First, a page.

The U.S. Supreme Court will hear the appeal of a gun case from Maine that is likely to turn on a very narrow point of law.

Two Maine men who pleaded guilty to domestic violence and later were found to possess guns said a federal law barring gun ownership by convicts shouldn’t apply to them because their conduct was reckless and not intentional.

According to court documents, Stephen L. Voisine of Corinth was found guilty of assaulting his domestic partner in 2003 and 2005, before Maine had a separate offense of domestic violence assault. He was arrested again in 2009 on a charge of killing a bald eagle and turned over his rifle to police when they were investigating the case.

He was then charged under a federal law that bars most convicts, including those convicted of misdemeanor domestic violence assaults, from possessing guns.

William E. Armstrong III was convicted of assaulting his wife in 2002 and 2008, the documents said, and his house was raided in 2010 by Maine State Police troopers looking for drug paraphernalia and marijuana. State police told agents with the federal Bureau of Alcohol, Tobacco, Firearms and Explosives that they saw guns and ammunition in the house. Although ATF agents later found only ammunition in the house, Armstrong admitted he had arranged for a friend to remove the guns.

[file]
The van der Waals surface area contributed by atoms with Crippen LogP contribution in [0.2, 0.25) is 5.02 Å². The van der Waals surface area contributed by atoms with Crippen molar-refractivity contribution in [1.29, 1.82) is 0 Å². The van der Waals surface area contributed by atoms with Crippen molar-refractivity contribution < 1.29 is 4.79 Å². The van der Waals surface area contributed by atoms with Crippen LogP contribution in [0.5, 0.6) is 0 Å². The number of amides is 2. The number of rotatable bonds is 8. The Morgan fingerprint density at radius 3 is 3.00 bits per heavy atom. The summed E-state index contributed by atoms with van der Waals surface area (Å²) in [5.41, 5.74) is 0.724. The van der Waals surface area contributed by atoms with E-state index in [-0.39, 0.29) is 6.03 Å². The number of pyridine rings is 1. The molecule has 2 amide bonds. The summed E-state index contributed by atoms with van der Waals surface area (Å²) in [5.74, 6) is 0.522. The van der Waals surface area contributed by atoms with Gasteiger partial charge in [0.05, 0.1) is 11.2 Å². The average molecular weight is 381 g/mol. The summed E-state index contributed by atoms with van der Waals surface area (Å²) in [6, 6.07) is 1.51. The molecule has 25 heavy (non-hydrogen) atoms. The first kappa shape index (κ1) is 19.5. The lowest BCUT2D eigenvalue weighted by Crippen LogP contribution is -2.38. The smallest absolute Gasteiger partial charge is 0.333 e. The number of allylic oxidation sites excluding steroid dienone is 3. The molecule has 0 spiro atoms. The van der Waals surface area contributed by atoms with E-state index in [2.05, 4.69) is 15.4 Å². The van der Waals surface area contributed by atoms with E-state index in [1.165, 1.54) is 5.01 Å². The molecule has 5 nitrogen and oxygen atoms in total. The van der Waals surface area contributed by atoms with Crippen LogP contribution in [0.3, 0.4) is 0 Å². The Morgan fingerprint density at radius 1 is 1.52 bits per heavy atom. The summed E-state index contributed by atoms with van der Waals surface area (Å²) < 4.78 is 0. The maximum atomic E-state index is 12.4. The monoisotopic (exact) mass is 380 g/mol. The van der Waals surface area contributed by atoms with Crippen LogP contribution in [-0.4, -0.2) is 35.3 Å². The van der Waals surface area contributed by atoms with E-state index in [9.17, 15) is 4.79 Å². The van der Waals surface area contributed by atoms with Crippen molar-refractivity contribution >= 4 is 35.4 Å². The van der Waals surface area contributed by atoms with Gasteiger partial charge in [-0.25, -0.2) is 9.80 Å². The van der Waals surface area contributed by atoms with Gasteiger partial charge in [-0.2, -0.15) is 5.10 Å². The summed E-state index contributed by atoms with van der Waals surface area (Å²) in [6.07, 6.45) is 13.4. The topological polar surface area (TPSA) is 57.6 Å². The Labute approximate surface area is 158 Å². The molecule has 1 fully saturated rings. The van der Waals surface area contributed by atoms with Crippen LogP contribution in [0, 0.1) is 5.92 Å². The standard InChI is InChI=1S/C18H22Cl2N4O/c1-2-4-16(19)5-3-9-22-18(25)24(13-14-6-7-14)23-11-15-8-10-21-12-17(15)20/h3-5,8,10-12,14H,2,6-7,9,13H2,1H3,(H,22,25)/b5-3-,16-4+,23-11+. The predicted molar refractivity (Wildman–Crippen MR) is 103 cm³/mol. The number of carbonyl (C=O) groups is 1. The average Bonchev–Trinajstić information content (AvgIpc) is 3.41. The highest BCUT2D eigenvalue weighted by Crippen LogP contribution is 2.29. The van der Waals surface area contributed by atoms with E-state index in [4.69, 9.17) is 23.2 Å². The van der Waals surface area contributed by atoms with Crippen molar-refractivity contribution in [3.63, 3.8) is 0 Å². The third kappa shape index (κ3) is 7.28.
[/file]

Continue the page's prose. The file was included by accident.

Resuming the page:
Armstrong was charged under the same statute as Voisine and their cases were combined on appeal.


Both their assault cases hinged on recklessness, said Virginia Villa, the federal public defender who represented the men on the federal gun charges. Villa has retired from the Maine federal defender’s office and moved to Wisconsin, but has agreed to continue pursuing the appeal for Voisine and Armstrong.

In an email, Villa said part of the issue with the federal law is that states have different definitions of reckless and purposeful assault, so applying a state conviction to the federal statute barring gun ownership can be problematic.

“There is a tension between purposeful conduct and reckless conduct,” Villa said, and the appeal to the Supreme Court asks that the court determine that reckless conduct does not rise to the level of purposeful domestic violence.

She said other federal district courts have ruled that reckless conduct in domestic violence cases is not purposeful conduct and doesn’t fit the definition of domestic violence in the federal law on gun ownership by convicted criminals. She said the 1st U.S. Circuit Court of Appeals ruled otherwise in respect to Voisine and Armstrong, and that may be why the Supreme Court decided to take the case.

A second part of the appeal by the two men argued that the federal charges violated their Second, Fifth and Sixth amendment rights and were ex post facto laws that had a retroactive effect. The Supreme Court said it would not consider that part of the appeal.

No date has been set for oral arguments before the court.


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